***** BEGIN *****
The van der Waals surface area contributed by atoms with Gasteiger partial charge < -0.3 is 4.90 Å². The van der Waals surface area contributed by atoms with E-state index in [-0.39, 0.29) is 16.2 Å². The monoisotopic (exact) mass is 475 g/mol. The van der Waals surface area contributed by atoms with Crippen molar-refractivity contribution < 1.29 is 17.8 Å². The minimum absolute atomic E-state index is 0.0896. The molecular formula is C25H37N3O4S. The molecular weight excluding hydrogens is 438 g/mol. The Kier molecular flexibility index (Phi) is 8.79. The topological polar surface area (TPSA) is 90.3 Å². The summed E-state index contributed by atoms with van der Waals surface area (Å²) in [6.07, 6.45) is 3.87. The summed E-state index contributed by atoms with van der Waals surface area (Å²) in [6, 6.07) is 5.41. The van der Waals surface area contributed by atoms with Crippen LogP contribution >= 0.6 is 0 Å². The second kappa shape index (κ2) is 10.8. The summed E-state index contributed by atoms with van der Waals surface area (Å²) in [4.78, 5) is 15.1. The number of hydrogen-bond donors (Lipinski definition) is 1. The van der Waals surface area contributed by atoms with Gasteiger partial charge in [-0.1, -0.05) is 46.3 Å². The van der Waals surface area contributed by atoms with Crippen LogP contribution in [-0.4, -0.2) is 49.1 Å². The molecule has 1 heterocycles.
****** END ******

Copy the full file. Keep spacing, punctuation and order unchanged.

The van der Waals surface area contributed by atoms with Gasteiger partial charge < -0.3 is 4.90 Å². The van der Waals surface area contributed by atoms with E-state index in [-0.39, 0.29) is 16.2 Å². The monoisotopic (exact) mass is 475 g/mol. The van der Waals surface area contributed by atoms with Crippen molar-refractivity contribution < 1.29 is 17.8 Å². The minimum absolute atomic E-state index is 0.0896. The molecular formula is C25H37N3O4S. The molecular weight excluding hydrogens is 438 g/mol. The Kier molecular flexibility index (Phi) is 8.79. The topological polar surface area (TPSA) is 90.3 Å². The summed E-state index contributed by atoms with van der Waals surface area (Å²) in [6.07, 6.45) is 3.87. The summed E-state index contributed by atoms with van der Waals surface area (Å²) in [6, 6.07) is 5.41. The van der Waals surface area contributed by atoms with Crippen LogP contribution >= 0.6 is 0 Å². The second kappa shape index (κ2) is 10.8. The summed E-state index contributed by atoms with van der Waals surface area (Å²) in [4.78, 5) is 15.1. The number of hydrogen-bond donors (Lipinski definition) is 1. The van der Waals surface area contributed by atoms with Gasteiger partial charge in [-0.1, -0.05) is 46.3 Å². The van der Waals surface area contributed by atoms with Crippen LogP contribution in [-0.4, -0.2) is 49.1 Å². The molecule has 1 heterocycles.